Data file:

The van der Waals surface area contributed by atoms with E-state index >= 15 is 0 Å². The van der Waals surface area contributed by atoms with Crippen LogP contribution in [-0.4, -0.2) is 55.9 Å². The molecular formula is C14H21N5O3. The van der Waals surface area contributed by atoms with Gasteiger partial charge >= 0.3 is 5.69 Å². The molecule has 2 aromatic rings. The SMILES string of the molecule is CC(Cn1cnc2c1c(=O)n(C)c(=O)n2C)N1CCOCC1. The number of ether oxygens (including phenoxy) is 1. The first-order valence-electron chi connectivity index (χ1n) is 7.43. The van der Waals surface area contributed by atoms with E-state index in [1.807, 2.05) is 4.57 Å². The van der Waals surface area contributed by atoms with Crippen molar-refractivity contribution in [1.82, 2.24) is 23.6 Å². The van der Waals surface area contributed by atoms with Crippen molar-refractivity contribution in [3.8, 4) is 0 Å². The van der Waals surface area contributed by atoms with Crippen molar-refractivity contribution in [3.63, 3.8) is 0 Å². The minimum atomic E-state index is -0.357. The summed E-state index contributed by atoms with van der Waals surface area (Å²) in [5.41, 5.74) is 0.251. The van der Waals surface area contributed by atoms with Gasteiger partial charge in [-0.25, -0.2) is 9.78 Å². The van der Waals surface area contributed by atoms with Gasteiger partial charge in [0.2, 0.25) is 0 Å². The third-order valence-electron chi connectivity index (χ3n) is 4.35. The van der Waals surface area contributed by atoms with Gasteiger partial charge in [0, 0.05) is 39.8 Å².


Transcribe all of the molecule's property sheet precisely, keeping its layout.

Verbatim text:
The van der Waals surface area contributed by atoms with E-state index >= 15 is 0 Å². The van der Waals surface area contributed by atoms with Crippen LogP contribution in [-0.4, -0.2) is 55.9 Å². The molecular formula is C14H21N5O3. The van der Waals surface area contributed by atoms with Gasteiger partial charge >= 0.3 is 5.69 Å². The molecule has 2 aromatic rings. The SMILES string of the molecule is CC(Cn1cnc2c1c(=O)n(C)c(=O)n2C)N1CCOCC1. The number of ether oxygens (including phenoxy) is 1. The first-order valence-electron chi connectivity index (χ1n) is 7.43. The van der Waals surface area contributed by atoms with E-state index in [1.807, 2.05) is 4.57 Å². The van der Waals surface area contributed by atoms with Crippen molar-refractivity contribution in [1.82, 2.24) is 23.6 Å². The van der Waals surface area contributed by atoms with Crippen molar-refractivity contribution in [3.8, 4) is 0 Å². The van der Waals surface area contributed by atoms with Crippen molar-refractivity contribution in [3.63, 3.8) is 0 Å². The minimum atomic E-state index is -0.357. The summed E-state index contributed by atoms with van der Waals surface area (Å²) in [5.41, 5.74) is 0.251. The van der Waals surface area contributed by atoms with Gasteiger partial charge in [-0.25, -0.2) is 9.78 Å². The van der Waals surface area contributed by atoms with Gasteiger partial charge in [0.2, 0.25) is 0 Å². The third-order valence-electron chi connectivity index (χ3n) is 4.35. The van der Waals surface area contributed by atoms with Gasteiger partial charge in [0, 0.05) is 39.8 Å².